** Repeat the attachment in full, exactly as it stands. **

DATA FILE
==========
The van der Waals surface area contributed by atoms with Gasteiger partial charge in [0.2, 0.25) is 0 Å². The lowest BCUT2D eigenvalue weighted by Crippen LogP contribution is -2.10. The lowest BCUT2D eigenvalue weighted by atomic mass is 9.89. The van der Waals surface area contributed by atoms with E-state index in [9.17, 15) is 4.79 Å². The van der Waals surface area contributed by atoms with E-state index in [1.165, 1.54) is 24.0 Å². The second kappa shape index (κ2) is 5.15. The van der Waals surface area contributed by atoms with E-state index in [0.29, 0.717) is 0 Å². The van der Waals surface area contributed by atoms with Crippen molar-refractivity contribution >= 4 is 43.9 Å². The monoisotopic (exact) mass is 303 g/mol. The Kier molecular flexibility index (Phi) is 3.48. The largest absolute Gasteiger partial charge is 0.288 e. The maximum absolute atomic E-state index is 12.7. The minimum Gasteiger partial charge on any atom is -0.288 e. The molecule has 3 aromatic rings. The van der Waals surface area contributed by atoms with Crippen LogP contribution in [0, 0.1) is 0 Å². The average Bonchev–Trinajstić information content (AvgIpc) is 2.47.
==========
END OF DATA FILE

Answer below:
The van der Waals surface area contributed by atoms with Gasteiger partial charge in [0.2, 0.25) is 0 Å². The lowest BCUT2D eigenvalue weighted by Crippen LogP contribution is -2.10. The lowest BCUT2D eigenvalue weighted by atomic mass is 9.89. The van der Waals surface area contributed by atoms with E-state index in [9.17, 15) is 4.79 Å². The van der Waals surface area contributed by atoms with E-state index in [1.165, 1.54) is 24.0 Å². The second kappa shape index (κ2) is 5.15. The van der Waals surface area contributed by atoms with E-state index in [0.29, 0.717) is 0 Å². The van der Waals surface area contributed by atoms with Crippen molar-refractivity contribution >= 4 is 43.9 Å². The monoisotopic (exact) mass is 303 g/mol. The Kier molecular flexibility index (Phi) is 3.48. The largest absolute Gasteiger partial charge is 0.288 e. The maximum absolute atomic E-state index is 12.7. The minimum Gasteiger partial charge on any atom is -0.288 e. The molecule has 3 aromatic rings. The van der Waals surface area contributed by atoms with Crippen LogP contribution in [0, 0.1) is 0 Å². The average Bonchev–Trinajstić information content (AvgIpc) is 2.47.